Throughout the plot opportunities are created to shoehorn in some of Take That’s biggest hits, with scenes that cleverly switch from us following the girls/women to us being in the audience of a concert. Most people will know that the lads in the band (A. J. Bentley, Yazdan Qafouri, Nick Carsberg, Curtis T Johns and Sario Soloman) were picked in the BBC contest ‘Let it Shine’. In the year and a half since, they have become a close knit five piece and the show (touring since September last year) has become the fastest selling musical theatre tour of all time.
However, Take That are masters of their game, from lad band to dad band, they have always been talented showmen who excel at everything they do so it’s hard not to compare the boys in The Band with Howard, Jason, Robbie, Gary and Mark; therein lies a problem – however hard they work, they are never going to compete either vocally or performance wise. Don’t get me wrong, AJ, Nick, Curtis, Sario and Yazdan are talented young performers, but there were a few duff notes and the choreography at times wasn’t quite as polished in places as it should have been for a West End stage.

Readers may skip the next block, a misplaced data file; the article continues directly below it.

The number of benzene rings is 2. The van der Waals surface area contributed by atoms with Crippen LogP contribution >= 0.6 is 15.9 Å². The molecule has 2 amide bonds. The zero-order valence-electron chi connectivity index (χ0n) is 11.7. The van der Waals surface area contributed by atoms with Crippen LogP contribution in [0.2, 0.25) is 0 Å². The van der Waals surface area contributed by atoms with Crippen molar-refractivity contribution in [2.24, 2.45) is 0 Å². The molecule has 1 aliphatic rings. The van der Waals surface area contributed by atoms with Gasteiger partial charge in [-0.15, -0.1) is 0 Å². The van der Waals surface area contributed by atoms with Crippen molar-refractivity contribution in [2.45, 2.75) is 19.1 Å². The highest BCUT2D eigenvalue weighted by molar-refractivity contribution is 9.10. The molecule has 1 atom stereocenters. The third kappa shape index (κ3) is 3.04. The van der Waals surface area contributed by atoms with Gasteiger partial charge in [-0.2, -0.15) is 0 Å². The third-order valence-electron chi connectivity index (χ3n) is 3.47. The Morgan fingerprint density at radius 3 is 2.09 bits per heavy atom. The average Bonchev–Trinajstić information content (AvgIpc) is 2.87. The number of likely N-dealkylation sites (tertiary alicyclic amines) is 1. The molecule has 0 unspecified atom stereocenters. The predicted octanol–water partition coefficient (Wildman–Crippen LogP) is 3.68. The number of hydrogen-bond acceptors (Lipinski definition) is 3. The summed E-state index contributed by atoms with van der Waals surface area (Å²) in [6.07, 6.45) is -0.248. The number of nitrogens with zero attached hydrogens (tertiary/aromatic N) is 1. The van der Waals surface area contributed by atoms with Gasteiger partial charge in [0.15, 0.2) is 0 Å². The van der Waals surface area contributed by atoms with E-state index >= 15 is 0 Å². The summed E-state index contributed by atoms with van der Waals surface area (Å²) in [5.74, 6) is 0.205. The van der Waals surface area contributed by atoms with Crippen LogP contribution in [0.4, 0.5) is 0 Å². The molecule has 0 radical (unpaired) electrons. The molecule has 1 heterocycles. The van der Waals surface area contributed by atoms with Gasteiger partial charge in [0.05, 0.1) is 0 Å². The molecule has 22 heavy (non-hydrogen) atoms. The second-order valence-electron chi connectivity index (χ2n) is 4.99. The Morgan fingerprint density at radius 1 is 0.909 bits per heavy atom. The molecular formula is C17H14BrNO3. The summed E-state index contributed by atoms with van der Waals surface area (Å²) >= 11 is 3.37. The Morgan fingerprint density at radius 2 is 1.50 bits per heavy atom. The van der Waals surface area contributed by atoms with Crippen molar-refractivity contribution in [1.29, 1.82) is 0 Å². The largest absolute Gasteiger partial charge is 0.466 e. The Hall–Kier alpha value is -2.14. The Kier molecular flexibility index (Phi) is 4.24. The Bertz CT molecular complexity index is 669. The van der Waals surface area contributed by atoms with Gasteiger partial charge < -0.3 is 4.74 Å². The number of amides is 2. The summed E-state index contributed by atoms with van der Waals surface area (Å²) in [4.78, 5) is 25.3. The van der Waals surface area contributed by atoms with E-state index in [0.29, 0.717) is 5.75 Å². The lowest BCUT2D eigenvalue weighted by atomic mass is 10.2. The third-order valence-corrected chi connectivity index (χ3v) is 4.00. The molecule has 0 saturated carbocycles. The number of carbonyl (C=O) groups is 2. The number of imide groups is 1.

The set (Jon Bausor) was fun with a few nice surprises. However, it did look a little like it was created just to be easily toured with. There were some clever use of video projection (Luke Halls) to flesh out scenes but this was inconsistent as for every outstanding part there was one which was rather unexciting.